Nepal: Background and U.S. Relations
LIBRARY OF CONGRESS WASHINGTON DC CONGRESSIONAL RESEARCH SERVICE
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A landlocked Himalayan kingdom between India and China, Nepal ranks among the worlds poorest countries. In 1990, following a democratization movement, Nepal became a parliamentary democracy under a constitutional monarch. Although this led to a process of economic restructuring and market liberalization, political instability and years of increasingly dire internal security challenges have undercut the countrys economic growth and reform efforts. Compounding the countrys difficulties was the June 2001 tragedy in which ten members of the royal family, including King Birendra, were killed in an assassination-suicide, reportedly carried out by Crown Prince Dipendra. The murdered kings younger brother, Gyanendra, now occupies the throne. In a reversal of the longer-term trend towards a democratic constitutional monarchy, King Gyanendra declared a state of emergency, assumed full powers, suspended civil liberties, and placed opposition leaders under arrest on February 1, 2005. The King explained his move as necessary to fight the Maoist insurgency. Human rights advocates continue to be concerned about the human rights situation in Nepal. U.S. foreign policy toward Nepal has provided development and security assistance while seeking to promote democracy and human rights. Prior to the kings takeover, the Kathmandu government faced serious political opposition and increasing pressure to end a Maoist insurgency that since 1996 has caused widespread violence and crippled the Nepali economy. The Nepali Maoist rebels continuing violent campaign to overthrow the Kathmandu government has heightened concerns about the governments ability to effectively counter the insurgency. There exists fear that further deterioration of Nepals security circumstances could lead to further human rights abuses, destabilize the region, spur new tensions between India and China, and potentially create a failed state in South Asia which could become a source of regional instability.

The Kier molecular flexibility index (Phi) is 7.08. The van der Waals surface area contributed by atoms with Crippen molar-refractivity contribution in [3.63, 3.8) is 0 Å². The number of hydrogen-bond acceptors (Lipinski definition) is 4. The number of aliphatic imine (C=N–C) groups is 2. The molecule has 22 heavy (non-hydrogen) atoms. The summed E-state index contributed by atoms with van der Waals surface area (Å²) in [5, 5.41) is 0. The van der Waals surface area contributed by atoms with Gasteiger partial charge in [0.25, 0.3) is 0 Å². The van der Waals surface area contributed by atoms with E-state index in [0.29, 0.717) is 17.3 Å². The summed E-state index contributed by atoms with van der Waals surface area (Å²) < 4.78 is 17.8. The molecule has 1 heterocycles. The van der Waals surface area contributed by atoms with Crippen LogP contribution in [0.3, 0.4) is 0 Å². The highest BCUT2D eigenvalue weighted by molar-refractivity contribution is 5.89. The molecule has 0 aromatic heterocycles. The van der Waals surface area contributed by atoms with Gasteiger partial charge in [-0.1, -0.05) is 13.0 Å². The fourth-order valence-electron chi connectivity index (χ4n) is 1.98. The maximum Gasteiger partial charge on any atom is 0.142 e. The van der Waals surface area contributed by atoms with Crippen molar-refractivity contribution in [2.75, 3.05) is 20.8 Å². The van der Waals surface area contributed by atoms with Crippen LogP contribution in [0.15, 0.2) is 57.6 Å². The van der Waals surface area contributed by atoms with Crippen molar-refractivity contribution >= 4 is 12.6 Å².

- Government and Political Science